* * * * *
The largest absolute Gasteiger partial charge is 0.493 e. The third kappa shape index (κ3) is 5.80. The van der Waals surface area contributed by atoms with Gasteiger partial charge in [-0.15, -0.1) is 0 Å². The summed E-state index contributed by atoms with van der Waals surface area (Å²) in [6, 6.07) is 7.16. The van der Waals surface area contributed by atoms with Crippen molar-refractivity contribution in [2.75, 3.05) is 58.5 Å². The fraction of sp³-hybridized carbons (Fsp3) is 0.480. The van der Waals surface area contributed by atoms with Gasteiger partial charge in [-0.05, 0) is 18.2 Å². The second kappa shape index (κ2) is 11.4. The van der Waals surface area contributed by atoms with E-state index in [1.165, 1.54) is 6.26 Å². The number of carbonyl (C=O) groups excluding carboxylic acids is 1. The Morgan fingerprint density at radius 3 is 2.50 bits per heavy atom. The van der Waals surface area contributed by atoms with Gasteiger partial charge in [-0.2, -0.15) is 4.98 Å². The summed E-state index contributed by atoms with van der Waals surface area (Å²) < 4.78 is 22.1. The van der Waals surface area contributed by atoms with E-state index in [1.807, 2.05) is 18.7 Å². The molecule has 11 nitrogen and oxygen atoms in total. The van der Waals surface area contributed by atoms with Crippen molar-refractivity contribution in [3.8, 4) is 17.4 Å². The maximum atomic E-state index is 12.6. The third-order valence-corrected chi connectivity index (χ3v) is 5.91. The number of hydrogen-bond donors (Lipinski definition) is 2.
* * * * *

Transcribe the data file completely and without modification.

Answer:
The largest absolute Gasteiger partial charge is 0.493 e. The third kappa shape index (κ3) is 5.80. The van der Waals surface area contributed by atoms with Gasteiger partial charge in [-0.15, -0.1) is 0 Å². The summed E-state index contributed by atoms with van der Waals surface area (Å²) in [6, 6.07) is 7.16. The van der Waals surface area contributed by atoms with Crippen molar-refractivity contribution in [2.75, 3.05) is 58.5 Å². The fraction of sp³-hybridized carbons (Fsp3) is 0.480. The van der Waals surface area contributed by atoms with Gasteiger partial charge in [-0.05, 0) is 18.2 Å². The second kappa shape index (κ2) is 11.4. The van der Waals surface area contributed by atoms with E-state index in [1.165, 1.54) is 6.26 Å². The number of carbonyl (C=O) groups excluding carboxylic acids is 1. The Morgan fingerprint density at radius 3 is 2.50 bits per heavy atom. The van der Waals surface area contributed by atoms with Gasteiger partial charge in [-0.2, -0.15) is 4.98 Å². The summed E-state index contributed by atoms with van der Waals surface area (Å²) < 4.78 is 22.1. The van der Waals surface area contributed by atoms with E-state index in [1.807, 2.05) is 18.7 Å². The molecule has 11 nitrogen and oxygen atoms in total. The van der Waals surface area contributed by atoms with Crippen molar-refractivity contribution in [3.8, 4) is 17.4 Å². The maximum atomic E-state index is 12.6. The third-order valence-corrected chi connectivity index (χ3v) is 5.91. The number of hydrogen-bond donors (Lipinski definition) is 2.